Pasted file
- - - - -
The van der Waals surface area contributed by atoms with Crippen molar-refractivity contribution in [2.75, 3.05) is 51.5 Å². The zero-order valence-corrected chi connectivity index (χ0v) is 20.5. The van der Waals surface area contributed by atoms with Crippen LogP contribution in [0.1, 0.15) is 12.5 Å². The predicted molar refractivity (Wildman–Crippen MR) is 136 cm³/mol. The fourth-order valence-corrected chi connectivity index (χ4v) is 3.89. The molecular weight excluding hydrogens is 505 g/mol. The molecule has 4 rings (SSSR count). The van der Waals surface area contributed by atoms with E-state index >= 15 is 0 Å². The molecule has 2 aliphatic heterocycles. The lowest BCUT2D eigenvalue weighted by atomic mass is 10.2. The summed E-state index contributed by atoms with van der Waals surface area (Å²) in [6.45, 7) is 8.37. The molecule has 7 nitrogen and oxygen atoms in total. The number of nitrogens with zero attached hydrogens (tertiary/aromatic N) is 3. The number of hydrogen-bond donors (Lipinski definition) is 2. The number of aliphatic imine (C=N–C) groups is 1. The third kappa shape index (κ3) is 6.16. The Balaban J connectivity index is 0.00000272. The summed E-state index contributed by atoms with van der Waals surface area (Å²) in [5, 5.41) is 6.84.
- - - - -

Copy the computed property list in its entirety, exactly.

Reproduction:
The van der Waals surface area contributed by atoms with Crippen molar-refractivity contribution in [2.75, 3.05) is 51.5 Å². The zero-order valence-corrected chi connectivity index (χ0v) is 20.5. The van der Waals surface area contributed by atoms with Crippen LogP contribution in [0.1, 0.15) is 12.5 Å². The predicted molar refractivity (Wildman–Crippen MR) is 136 cm³/mol. The fourth-order valence-corrected chi connectivity index (χ4v) is 3.89. The molecular weight excluding hydrogens is 505 g/mol. The molecule has 4 rings (SSSR count). The van der Waals surface area contributed by atoms with E-state index >= 15 is 0 Å². The molecule has 2 aliphatic heterocycles. The lowest BCUT2D eigenvalue weighted by atomic mass is 10.2. The summed E-state index contributed by atoms with van der Waals surface area (Å²) in [6.45, 7) is 8.37. The molecule has 7 nitrogen and oxygen atoms in total. The number of nitrogens with zero attached hydrogens (tertiary/aromatic N) is 3. The number of hydrogen-bond donors (Lipinski definition) is 2. The number of aliphatic imine (C=N–C) groups is 1. The third kappa shape index (κ3) is 6.16. The Balaban J connectivity index is 0.00000272. The summed E-state index contributed by atoms with van der Waals surface area (Å²) in [5, 5.41) is 6.84.